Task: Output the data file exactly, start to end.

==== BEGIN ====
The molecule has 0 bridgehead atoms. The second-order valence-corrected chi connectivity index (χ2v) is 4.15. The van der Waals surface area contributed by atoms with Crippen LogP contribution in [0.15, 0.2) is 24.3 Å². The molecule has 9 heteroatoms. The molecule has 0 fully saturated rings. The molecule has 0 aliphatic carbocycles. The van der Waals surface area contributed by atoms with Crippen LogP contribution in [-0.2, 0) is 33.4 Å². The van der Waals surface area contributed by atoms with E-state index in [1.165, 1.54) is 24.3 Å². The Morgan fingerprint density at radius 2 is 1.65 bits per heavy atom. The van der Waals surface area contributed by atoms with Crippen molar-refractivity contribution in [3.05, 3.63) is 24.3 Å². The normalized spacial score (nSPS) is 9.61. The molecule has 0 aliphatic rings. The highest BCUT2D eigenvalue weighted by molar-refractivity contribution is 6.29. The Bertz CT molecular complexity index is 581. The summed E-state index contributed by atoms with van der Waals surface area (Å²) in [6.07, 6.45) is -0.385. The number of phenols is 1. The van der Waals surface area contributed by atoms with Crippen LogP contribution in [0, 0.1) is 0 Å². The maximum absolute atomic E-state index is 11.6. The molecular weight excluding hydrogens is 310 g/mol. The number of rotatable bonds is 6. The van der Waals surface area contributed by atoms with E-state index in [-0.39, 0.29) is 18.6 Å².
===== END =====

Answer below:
The molecule has 0 bridgehead atoms. The second-order valence-corrected chi connectivity index (χ2v) is 4.15. The van der Waals surface area contributed by atoms with Crippen LogP contribution in [0.15, 0.2) is 24.3 Å². The molecule has 9 heteroatoms. The molecule has 0 fully saturated rings. The molecule has 0 aliphatic carbocycles. The van der Waals surface area contributed by atoms with Crippen LogP contribution in [-0.2, 0) is 33.4 Å². The van der Waals surface area contributed by atoms with E-state index in [1.165, 1.54) is 24.3 Å². The Morgan fingerprint density at radius 2 is 1.65 bits per heavy atom. The van der Waals surface area contributed by atoms with Crippen molar-refractivity contribution in [3.05, 3.63) is 24.3 Å². The normalized spacial score (nSPS) is 9.61. The molecule has 0 aliphatic rings. The highest BCUT2D eigenvalue weighted by molar-refractivity contribution is 6.29. The Bertz CT molecular complexity index is 581. The summed E-state index contributed by atoms with van der Waals surface area (Å²) in [6.07, 6.45) is -0.385. The number of phenols is 1. The van der Waals surface area contributed by atoms with Crippen LogP contribution in [0, 0.1) is 0 Å². The maximum absolute atomic E-state index is 11.6. The molecular weight excluding hydrogens is 310 g/mol. The number of rotatable bonds is 6. The van der Waals surface area contributed by atoms with E-state index in [-0.39, 0.29) is 18.6 Å².